When I read When the Sergeant Came Marching Home in October, I knew it was a book my dad would enjoy; I’ve planned to give it to him for Christmas ever since. His birthday, however, is not even a month after Christmas, and so I opted to go ahead and read the sequel this month, with an eye to giving it to him for that birthday if I enjoyed it as much as I did the first.
Out in Left Field begins with another life-ruining event for Donald–instead of making the catch to win THE game, he ends up getting more or less knocked out by the ball instead. When he finds out that his team lost the game, he’s sure that he’ll never live down the disgrace, and vows never to play baseball again. Instead, he spends the book thinking of new ways to win back his honor and redeem himself in the eyes of the town; predictably, none of them work out quite the way he hopes they will. On the other hand, his year of disgrace also turns about to be a year of growth.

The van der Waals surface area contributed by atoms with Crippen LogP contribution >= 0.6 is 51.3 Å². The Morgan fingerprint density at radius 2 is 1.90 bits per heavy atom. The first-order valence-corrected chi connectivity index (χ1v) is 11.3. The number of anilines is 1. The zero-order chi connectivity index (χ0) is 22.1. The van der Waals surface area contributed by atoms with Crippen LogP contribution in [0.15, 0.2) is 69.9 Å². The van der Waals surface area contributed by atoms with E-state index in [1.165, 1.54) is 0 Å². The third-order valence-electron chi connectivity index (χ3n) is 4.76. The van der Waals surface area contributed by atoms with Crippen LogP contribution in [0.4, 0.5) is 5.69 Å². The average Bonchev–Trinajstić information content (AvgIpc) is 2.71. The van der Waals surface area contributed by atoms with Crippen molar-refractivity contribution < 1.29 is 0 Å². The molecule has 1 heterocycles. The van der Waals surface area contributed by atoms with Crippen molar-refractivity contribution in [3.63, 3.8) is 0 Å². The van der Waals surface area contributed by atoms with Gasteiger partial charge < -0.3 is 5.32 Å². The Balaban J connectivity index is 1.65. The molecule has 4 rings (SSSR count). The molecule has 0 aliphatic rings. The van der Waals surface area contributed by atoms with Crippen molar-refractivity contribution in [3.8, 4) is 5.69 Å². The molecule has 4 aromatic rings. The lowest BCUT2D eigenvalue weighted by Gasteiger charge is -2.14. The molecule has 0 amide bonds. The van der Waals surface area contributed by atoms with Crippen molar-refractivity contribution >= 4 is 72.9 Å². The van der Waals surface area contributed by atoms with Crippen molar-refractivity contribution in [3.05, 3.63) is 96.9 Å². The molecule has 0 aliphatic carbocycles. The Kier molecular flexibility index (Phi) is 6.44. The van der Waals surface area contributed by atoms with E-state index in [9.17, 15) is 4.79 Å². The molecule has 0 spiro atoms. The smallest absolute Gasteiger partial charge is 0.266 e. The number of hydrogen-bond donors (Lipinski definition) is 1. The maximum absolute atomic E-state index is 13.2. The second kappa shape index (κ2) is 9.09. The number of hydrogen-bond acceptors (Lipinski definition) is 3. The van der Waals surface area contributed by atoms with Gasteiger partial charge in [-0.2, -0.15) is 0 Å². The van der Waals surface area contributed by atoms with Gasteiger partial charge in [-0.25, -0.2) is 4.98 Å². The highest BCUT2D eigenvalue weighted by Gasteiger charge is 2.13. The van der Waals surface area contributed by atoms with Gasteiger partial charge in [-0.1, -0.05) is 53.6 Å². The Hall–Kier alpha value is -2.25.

This sequel to Lemna’s first book has the same amusing, not-quite-naive tone that When the Sergeant Came Marching Home does, and while Donald as a narrator flirts with being a little too annoying once or twice, I ended up really enjoying this one as well. The ending actually felt more natural, and the scenes with cousin Annie made me giggle. I liked the background of reading the other book first, but it’s not a necessity; Out in Left Field works perfectly well on its own. It’s a humorous look at being a boy on a farm in post-war Montana, and it’s absolutely worth your time.